Furthermore, a cloud-based system isn’t hosted on your own server but that of the service, which means the cloud service takes care of things like patches, updates and fixes IT issues. New versions of your software appear instantly and can be downloaded in a flash, rather than needing to go out and buy and install a new program yourself.
While it’s clear that using an Excel spreadsheet (or even a manual hand count, as tedious and time-consuming and inaccurate as that sounds) isn’t enough to compete in this modern era, there are more benefits to cloud-based data collection than just knowing where your assets are.
The Impact of Analytical Analysis
Analytics is a word that’s thrown around a lot in today’s business culture, but its actual meaning is often lost. Real-time knowledge of where your fixed assets and inventory are along the supply chain is invaluable for a few reasons, including: how business is doing, via inventory turnover ratio, gross margin and cycle time; the driving forces of business; the behaviors of your customers and how best to capitalize on that information; the efficiency of your processes such as pick, pack and ship time.
Additionally, from a checklist report from the The Data Warehousing Institute, here are a few more advanced ways a cloud-based management system benefits its users (via IBM):
- Consistent performance: As we all know, humans are not infallible, and while machines also make mistakes, they do so at an infinitesimally smaller rate. The in-memory computing and in-database analytics provided by cloud computing software helps reduce some of the “headaches” of asset management, which includes searching for missing assets and having to scramble to fix or replace assets that missed scheduled maintenance.
- Various deployment platforms and services: Deployment of the service includes the operating systems, databases, software tools, which can be utilized in different ways depending on whether the needs are ad-hoc, limited time/seasonal, self-service and so on.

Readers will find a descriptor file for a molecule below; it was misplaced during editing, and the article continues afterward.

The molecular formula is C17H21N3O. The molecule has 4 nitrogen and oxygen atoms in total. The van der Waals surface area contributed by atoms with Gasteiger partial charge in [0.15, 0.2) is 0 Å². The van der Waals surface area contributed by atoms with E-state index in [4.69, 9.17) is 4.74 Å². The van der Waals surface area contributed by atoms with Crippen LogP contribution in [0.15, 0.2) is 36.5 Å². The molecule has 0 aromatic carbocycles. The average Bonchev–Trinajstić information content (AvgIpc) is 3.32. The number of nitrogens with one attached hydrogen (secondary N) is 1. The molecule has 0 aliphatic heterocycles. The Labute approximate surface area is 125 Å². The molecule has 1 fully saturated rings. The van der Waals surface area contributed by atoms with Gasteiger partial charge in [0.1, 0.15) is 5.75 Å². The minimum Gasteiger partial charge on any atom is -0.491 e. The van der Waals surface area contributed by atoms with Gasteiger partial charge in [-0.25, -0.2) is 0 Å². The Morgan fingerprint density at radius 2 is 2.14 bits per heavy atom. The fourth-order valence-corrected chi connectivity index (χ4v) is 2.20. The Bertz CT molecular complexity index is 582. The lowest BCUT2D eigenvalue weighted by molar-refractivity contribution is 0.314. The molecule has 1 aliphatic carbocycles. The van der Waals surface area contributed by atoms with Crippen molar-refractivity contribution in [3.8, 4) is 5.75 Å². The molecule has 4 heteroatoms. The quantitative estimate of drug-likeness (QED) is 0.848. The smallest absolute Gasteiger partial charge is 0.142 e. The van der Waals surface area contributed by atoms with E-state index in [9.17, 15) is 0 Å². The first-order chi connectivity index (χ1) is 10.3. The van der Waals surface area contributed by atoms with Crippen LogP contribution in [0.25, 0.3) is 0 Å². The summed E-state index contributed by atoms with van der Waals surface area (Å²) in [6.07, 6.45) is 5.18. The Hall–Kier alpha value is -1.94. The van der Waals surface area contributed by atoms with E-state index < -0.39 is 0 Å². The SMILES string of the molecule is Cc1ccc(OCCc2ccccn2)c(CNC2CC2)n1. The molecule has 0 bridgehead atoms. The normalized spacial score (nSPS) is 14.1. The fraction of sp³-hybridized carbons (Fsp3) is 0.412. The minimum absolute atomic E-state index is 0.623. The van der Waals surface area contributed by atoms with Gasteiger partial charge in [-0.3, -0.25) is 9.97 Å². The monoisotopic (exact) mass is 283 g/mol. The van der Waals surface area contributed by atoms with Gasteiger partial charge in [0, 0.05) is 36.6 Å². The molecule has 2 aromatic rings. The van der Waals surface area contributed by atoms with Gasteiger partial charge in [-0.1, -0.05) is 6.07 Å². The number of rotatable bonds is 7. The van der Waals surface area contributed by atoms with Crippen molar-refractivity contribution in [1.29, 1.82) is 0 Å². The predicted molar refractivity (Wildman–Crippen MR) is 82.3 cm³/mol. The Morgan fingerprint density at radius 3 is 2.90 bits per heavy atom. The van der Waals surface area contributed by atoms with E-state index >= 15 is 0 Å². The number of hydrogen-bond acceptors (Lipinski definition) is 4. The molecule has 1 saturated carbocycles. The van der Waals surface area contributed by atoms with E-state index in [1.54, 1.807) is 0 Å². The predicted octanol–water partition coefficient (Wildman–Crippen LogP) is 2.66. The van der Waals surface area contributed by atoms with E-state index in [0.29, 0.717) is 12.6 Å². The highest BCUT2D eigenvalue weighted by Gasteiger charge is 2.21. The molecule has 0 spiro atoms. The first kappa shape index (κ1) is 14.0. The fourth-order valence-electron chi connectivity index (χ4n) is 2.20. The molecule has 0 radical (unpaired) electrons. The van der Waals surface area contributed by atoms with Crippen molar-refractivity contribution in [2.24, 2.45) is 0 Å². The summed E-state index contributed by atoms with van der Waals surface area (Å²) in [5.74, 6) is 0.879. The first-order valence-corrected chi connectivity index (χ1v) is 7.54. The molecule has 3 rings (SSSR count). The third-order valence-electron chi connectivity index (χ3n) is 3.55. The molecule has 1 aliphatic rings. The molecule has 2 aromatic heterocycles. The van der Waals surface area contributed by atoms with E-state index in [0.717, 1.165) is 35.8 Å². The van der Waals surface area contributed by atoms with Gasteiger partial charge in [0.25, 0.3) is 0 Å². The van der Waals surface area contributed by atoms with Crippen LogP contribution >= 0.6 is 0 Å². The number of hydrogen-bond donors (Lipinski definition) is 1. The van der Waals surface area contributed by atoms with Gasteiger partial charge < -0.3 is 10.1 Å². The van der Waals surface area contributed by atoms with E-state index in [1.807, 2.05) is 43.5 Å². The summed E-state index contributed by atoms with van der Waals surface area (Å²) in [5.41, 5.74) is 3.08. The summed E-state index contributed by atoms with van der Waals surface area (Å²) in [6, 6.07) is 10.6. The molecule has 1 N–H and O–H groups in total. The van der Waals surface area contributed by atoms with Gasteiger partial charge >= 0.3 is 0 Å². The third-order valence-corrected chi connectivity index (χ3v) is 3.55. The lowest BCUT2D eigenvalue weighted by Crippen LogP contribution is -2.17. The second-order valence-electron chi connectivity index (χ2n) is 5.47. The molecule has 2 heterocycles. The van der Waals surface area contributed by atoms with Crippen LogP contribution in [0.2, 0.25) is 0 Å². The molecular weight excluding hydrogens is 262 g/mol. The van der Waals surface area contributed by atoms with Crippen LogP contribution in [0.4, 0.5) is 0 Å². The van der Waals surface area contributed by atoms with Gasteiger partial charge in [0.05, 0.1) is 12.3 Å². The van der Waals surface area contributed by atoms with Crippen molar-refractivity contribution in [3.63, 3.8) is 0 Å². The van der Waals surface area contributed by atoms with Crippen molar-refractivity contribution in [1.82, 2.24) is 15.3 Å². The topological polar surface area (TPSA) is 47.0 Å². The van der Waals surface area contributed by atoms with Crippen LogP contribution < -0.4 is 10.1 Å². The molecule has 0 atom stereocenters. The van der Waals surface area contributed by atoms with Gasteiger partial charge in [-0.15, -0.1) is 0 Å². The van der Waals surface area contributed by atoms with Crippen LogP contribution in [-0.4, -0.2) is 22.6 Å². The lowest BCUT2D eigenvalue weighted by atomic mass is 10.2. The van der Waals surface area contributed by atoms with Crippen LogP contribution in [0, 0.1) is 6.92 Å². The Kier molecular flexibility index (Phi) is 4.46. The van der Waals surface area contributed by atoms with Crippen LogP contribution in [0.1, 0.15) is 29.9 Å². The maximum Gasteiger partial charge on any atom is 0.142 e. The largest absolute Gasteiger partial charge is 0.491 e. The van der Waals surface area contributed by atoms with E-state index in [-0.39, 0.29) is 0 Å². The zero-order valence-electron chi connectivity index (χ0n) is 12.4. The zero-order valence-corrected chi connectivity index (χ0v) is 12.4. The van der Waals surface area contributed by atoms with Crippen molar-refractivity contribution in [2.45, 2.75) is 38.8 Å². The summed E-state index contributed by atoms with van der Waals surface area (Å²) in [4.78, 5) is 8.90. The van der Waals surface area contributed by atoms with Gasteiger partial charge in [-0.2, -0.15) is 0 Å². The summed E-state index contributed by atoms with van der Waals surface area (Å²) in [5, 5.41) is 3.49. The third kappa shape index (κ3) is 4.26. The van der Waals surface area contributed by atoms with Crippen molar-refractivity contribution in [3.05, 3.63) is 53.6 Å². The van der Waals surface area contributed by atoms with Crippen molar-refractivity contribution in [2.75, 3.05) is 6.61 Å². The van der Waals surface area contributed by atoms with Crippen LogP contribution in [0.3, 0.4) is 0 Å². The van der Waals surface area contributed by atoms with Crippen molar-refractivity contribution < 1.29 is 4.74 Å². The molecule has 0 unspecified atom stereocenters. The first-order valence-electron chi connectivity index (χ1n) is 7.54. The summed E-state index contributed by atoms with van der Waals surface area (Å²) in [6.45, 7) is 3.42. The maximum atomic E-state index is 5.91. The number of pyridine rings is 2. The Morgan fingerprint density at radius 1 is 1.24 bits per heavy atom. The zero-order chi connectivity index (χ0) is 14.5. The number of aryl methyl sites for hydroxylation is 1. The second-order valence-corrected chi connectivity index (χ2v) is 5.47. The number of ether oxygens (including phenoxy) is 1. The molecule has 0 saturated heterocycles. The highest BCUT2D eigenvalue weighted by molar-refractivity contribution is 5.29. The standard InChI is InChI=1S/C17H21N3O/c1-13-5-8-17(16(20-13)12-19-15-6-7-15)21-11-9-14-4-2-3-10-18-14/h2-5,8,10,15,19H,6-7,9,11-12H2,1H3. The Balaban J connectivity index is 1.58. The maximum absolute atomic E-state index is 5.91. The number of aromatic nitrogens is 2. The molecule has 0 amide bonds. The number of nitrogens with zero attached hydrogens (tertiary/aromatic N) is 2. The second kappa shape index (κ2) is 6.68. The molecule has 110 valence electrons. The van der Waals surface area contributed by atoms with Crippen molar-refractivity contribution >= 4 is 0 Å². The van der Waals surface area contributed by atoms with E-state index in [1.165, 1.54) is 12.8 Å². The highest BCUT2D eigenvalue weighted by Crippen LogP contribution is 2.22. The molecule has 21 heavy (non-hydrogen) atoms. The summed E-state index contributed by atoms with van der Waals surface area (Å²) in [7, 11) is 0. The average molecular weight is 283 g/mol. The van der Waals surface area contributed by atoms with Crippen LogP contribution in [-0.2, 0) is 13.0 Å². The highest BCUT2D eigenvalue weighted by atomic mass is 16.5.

- Analytics evaluations: A quality system can leverage the analytics already available to the company, and automatically make decisions on re-orders in response to expected surges in demand; or, conversely, a stay on re-ordering so the warehouse doesn’t become inundated with inventory that will go unsold and will eventually need to be marked down or wasted altogether.
- Security measures: Not everyone at a company requires access to sensitive data regarding assets, and the system can restrict or deny access as needed.
Cloud-based management may be revolutionizing the way companies track their assets, but it’s also a response to the needs of the industry. The world is becoming more interconnected and businesses are finding it easier than ever to work remotely, via smartphones, barcode readers and communication apps, which means the databases we use must become similarly flexible without losing important security features or making data overly complex to find and analyze.
This is a realization of the dream from the 1950s: We can now get the information we want, and information we didn’t even realize we could use (customer behavior being a paramount example) from anywhere in the world, on a myriad of devices. That’s the beauty of the cloud, which like its namesake floats above us all, ready to deliver.
How could utilizing Cloud technology change the way you do business?